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Civic Impact

Ontario Arts Council takes on violence and harassment with a new fund

December 15 is the deadline to apply for arts funding to fight sexual violence and harassment in Ontario.

“Art in any form can be a really accessible way for people to connect, or relate, to the world,” says Loree Lawrence, Program Officer for the Ontario Arts Council. Lawrence heads up the Multi and Inter-Arts, Community-Engaged Arts and Community Arts Councils, which is currently offering up to $75,000 in grants to community- and arts-based organizations working on issues of sexual violence and harassment in Ontario. Administered on behalf of the Women’s Directorate as part of the Ontario government’s Never Okay action plan, the OAC’s Creative Engagement Fund to Stop Sexual Violence and Harassment in Ontario take aim at a variety of issues facing Ontarians today.

“Basically, they want to raise public awareness about gender norms and healthy relationships, support survivors, strengthen laws, and improve safety,” Lawrence explains.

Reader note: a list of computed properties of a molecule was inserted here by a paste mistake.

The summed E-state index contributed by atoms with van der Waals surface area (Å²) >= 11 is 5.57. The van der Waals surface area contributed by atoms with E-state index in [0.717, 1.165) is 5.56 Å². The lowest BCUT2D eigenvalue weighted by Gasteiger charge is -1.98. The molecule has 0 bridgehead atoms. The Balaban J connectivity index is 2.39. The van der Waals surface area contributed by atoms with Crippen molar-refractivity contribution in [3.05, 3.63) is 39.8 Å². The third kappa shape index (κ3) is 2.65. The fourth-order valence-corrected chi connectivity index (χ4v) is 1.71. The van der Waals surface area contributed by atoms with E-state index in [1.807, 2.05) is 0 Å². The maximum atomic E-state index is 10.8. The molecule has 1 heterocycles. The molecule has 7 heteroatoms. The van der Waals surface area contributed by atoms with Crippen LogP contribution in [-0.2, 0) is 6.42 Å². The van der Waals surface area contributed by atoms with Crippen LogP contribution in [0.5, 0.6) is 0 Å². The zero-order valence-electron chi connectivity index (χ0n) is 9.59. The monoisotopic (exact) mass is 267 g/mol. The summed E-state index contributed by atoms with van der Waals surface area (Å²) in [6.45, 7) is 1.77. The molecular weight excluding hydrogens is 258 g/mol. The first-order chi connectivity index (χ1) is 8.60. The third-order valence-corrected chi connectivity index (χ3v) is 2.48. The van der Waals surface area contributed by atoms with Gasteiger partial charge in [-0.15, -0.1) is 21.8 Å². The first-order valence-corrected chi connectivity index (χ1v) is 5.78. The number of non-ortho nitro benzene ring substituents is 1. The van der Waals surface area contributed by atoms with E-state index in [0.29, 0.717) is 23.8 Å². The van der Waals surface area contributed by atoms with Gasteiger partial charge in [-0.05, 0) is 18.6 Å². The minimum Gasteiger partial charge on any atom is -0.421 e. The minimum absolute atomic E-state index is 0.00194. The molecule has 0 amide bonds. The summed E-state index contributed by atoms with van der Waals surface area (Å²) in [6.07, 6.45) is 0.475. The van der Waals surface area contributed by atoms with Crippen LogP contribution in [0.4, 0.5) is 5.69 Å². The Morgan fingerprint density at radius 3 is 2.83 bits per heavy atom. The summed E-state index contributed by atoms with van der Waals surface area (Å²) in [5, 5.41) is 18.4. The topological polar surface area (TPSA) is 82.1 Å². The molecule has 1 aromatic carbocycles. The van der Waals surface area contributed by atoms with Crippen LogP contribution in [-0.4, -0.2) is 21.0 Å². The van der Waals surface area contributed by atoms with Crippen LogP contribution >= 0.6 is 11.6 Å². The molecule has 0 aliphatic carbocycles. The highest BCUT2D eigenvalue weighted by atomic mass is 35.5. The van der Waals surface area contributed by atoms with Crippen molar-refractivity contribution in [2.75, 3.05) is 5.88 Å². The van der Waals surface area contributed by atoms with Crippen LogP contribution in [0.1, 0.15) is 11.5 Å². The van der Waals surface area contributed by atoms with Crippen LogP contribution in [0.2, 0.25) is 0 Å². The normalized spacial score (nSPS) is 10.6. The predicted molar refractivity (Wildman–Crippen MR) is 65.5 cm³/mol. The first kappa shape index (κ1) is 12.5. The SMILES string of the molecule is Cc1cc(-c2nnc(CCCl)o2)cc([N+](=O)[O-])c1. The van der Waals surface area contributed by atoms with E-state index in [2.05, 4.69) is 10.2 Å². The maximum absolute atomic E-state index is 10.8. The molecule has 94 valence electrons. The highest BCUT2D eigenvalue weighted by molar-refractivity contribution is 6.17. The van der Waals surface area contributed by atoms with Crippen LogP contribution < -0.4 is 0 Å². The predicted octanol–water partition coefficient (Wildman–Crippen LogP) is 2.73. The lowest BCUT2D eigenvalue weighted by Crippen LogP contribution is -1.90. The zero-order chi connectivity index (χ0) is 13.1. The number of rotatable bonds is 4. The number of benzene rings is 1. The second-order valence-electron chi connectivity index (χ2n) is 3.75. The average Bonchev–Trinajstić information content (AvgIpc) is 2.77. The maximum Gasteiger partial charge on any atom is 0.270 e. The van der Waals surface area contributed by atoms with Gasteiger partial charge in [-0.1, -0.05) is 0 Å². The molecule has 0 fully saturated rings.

Lawrence anticipates a healthy amount of interest from the theatre and filmaking communities, but says that arts groups from all over the province are coming forward in advance of the December 15 deadline. “There are a lot of organizations across the province that are already working on these issues, and it’s a great opportunity for them to access a larger amount of funding and bring the work they’re already doing to a larger audience,” she says. The final products will often spark conversations in community spaces, film festivals, and on college and university campuses.

The fund has also earmarked 15% of their grants to Aboriginal organizations, which Lawrence says was prompted by the crisis of missing and murdered Indigenous women in Canada. “This fund wants to be very specific about ensuring that 15% of the fund goes to shining light on the issues that Aboriginal women face in the province. Everyone is affected by sexual violence and harassment, men and women of all ages, but this is a critical issue.”

Lawrence encourages applicants to think not only about their finished projects, but also about the partnerships that will be created along the way. “Projects should be designed with consultation with the communities that are being engaged,” she stresses, citing the need for organizations to work closely with survivors when designing their projects. Over the next  three years, the OAC hopes to create a culture of intervention and interest. “It’s creating a storm of discussion about these issue,” she says.
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